There are consistently new flavors of Oreos, and each new flavor seems to be a little more unconventional than the last—although the Dark Chocolate, released last month, appears mainstream enough to become a permanent addition.

 

Still, the number of different flavors of all kinds of products being launched is rising dramatically. That means brands have had to find new, innovative ways to advertise their products with a quick turnaround, particularly when some of the launches are limited time offers.

 

Following up on Oreo’s bent toward experimental flavor, Nabisco is among the companies that use word-of-mouth for much of its marketing. Consumer reliance on social media outlets has increased, and it has become a cheap and efficient way of spreading information on new products. When a new flavor hits the store floor, such as carrot cake, consumers who purchase the product will, almost without fail, post something for social currency.

 

Years ago we saw food manufacturers reluctant to enter the social media world, sure that their audience was within foodservice circles and not direct-to-consumer. They’ve learned, however, that the consumer drives the decision at its most basic level, and that everyone—regardless of their place in the food creation cycle, is subject to the lure of social media. Digital word-of-mouth is now a staple of food and beverage companies, but it goes beyond that category, too.

 

Apple recently relisted its well-regarded budget handset, the iPhone SE, putting it back on its website under the clearance section. Regardless of that placement, the relisted phone elicited a great response from consumers, and immediately sold out. Note that Apple did not announce its decision to bring back the two-year-old phone, or create a big advertising budget. They used social media.

 

The tech giant appears to be paying attention to what it can learn from social media, too. For example, the company has recorded a noticeable decrease in demand for its flagship phones in annual sales, and is even rumored to be releasing a new version of the SE in response to vocal consumer criticism of Apple’s ballooning price points.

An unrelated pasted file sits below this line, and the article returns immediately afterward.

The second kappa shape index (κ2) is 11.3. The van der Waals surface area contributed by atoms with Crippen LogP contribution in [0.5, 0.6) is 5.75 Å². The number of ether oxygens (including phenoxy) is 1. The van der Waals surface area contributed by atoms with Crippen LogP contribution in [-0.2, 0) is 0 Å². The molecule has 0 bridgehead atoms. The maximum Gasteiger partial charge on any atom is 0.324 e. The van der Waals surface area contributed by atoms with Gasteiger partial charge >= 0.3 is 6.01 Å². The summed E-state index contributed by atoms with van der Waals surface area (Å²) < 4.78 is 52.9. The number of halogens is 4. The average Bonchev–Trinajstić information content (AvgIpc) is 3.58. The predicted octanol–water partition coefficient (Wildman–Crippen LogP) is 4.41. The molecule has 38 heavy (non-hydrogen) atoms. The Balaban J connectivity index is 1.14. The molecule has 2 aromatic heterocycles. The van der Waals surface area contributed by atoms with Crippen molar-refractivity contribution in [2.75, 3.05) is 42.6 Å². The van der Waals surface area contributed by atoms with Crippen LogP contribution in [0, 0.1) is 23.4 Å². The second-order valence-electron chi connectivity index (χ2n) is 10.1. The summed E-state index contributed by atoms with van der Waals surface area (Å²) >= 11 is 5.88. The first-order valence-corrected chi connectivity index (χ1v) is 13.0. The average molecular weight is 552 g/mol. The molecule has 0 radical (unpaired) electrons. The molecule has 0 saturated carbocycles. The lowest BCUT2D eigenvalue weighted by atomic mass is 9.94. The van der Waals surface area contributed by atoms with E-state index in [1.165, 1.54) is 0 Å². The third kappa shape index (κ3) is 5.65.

Just like Apple, Verizon has been subtly releasing products as well. Verizon launched its new budget-friendly, app-based carrier service, Visible, with no fanfare, no campaign, nothing—it is by invitation only, and you can only get an invitation from someone who already has the service.

 

It seems that two of the biggest communication tech companies on the planet are using digital word-of-mouth to test how the consumer market will react to price changes, and how that price change would affect the current products and services offered. The usefulness of social media has greatly impacted a company’s ability to roll out new products and services, whether it’s tech or food. Word of the newest, latest, and greatest spreads faster than it ever did, with the capability of reaching millions in a matter of just hours.

 

And businesses are not the only ones taking notice.

 

The United States Army has taken to social media to spread its recruitment beyond its normal conservative strongholds. With a new focus on Gen Z, Instagram has become one of the Army’s tools of choice, posting various memes and other content to get people talking about the Army in places where serving wouldn’t otherwise be a topic.  Streaming sites such as Twitch have given the Army another avenue of engagement through eSports. Already, thousands of soldiers have signed up to represent the U.S. military on the national stage through a new official team.

 

The use of social media has nearly limitless benefits for companies. After all, when everyone is connected on online, television ads are no longer your only ingredient for success. Social media reaches consumers ways that television and radio never could, and it’s a two-way conversation.

 

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